We’ve all been there. You’re trying to get something done, say ask a question, file a complaint, buy something, contact someone, etc., and the process is just not working. It surprises me how often it happens in an age where it’s so easy for people to give feedback. Automated contact forms, emails, social media channels, they’re all great for letting an organization know that we had trouble accessing their product or service and would like to see an improvement made. So, if it’s so easy to give feedback, why are the processes still so broken? Maybe, just maybe, it’s that the companies we’re talking to just aren’t listening.
As a consumer there’s nothing more frustrating than wanting to buy something and having hurdles put in your way by the company you intend to buy it from. Here are 5 ways you can make sure you’re company isn’t one of these culprits:
- Make sure that you are actually making it easy for customers (and potential customers) to submit feedback. In my opinion, when you lose business there’s nothing worse than not knowing why. Don’t be afraid to ask people what didn’t work for them, so you can avoid the same problem in the future.
- Don’t take the feedback personally. We all know about those customer services disasters where a business owner lashes out at a customer on Yelp for giving negative feedback. Evaluate the feedback and do what you can to make it right. Some people will never be happy, but they can still be dealt with in a diplomatic way.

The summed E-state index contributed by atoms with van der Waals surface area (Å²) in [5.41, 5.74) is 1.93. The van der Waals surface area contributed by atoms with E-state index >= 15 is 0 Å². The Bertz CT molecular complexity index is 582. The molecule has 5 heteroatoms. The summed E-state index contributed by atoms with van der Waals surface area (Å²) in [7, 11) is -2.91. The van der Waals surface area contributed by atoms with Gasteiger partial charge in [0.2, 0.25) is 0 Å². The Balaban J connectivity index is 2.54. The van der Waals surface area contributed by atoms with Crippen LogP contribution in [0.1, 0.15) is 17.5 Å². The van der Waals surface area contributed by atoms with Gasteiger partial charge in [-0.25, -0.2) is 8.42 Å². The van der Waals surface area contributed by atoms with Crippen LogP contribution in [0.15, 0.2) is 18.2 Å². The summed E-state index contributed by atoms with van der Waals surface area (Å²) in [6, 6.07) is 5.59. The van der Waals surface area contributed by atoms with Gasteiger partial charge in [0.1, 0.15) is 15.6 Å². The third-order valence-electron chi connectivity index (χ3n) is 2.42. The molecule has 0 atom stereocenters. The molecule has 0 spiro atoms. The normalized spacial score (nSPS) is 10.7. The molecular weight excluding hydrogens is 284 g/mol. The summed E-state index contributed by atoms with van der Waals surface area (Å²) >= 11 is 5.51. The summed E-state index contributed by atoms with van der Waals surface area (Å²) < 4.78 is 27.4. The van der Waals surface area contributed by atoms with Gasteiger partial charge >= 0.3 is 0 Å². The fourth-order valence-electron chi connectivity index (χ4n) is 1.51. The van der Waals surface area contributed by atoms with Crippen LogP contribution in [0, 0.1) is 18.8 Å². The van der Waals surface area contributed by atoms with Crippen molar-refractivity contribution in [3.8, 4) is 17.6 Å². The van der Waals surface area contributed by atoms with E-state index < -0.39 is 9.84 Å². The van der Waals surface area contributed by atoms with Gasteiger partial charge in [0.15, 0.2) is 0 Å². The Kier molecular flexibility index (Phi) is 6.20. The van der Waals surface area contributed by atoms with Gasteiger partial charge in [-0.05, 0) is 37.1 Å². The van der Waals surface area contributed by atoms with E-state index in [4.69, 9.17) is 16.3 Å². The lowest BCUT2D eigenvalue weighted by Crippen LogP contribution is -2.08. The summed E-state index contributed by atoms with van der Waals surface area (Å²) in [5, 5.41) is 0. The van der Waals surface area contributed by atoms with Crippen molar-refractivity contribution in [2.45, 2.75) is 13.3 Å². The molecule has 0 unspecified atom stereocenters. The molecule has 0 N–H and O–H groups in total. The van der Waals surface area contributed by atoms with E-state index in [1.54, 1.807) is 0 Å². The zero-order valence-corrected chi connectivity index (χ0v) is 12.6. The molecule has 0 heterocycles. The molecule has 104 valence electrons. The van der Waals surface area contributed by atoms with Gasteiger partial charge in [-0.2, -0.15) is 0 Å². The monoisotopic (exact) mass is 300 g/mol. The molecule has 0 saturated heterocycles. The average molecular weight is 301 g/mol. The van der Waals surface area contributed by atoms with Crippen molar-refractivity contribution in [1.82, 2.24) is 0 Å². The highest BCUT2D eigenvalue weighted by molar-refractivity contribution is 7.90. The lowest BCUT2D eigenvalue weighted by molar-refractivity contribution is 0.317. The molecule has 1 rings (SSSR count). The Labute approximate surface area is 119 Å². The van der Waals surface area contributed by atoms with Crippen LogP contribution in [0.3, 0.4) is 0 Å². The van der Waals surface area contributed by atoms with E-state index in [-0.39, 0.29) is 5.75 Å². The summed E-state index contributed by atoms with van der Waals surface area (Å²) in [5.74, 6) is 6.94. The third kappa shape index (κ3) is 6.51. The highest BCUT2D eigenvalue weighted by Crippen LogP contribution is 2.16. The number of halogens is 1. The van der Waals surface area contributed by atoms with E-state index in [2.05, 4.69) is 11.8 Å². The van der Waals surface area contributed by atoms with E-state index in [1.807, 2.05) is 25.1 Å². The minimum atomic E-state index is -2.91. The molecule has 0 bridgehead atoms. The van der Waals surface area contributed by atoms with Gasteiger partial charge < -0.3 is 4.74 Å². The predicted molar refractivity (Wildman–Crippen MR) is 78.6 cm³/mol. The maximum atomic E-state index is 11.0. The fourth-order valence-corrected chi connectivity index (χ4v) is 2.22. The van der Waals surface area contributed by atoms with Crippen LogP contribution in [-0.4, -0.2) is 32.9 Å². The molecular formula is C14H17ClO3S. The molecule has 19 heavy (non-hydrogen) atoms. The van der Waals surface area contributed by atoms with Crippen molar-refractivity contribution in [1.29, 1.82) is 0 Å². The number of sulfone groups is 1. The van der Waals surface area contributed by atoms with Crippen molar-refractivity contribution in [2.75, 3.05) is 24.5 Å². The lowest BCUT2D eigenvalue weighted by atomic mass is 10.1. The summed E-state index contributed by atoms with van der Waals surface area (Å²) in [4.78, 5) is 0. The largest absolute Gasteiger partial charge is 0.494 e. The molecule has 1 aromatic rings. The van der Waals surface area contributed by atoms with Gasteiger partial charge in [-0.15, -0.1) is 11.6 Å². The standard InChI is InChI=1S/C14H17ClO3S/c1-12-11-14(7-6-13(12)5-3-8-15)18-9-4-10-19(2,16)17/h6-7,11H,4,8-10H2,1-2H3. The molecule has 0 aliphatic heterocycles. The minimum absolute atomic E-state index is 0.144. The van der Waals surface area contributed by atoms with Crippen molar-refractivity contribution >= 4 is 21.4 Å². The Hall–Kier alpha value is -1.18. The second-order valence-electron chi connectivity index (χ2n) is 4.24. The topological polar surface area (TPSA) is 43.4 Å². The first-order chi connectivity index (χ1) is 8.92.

- Create a process for collecting and analyzing the feedback. If customers are submitting feedback you’d better be doing something useful with it. I once worked with a company that had binders and binders of customer feedback forms that someone simply punched holes in and filed away, never to be looked at again. This is not a helpful use of customer feedback. At the least, create spreadsheets for compiling the data so you can begin to see patterns.
- Use the data you’ve compiled to make decisions about how to improve the customer experience. It seems like a pretty simple concept, but you’d be surprised about how many companies aren’t doing this. They collect the feedback, they recognize the patterns, and then they sit there and do exactly the same thing they’ve always done.
- Implement changes that will deal with the problems customers are consistently having. This could be anything from making sure the customer journey is what the customer wants it to be (more on that later), to making sure your messaging matches your reality, to tweaking designs to make trouble spots more user friendly.
If you’re constantly left wondering why customers are leaving your site or store without buying or asking questions, start asking them questions. Something that you might think is obvious and easy to use may be causing outsiders a lot of trouble and discouraging them from buying.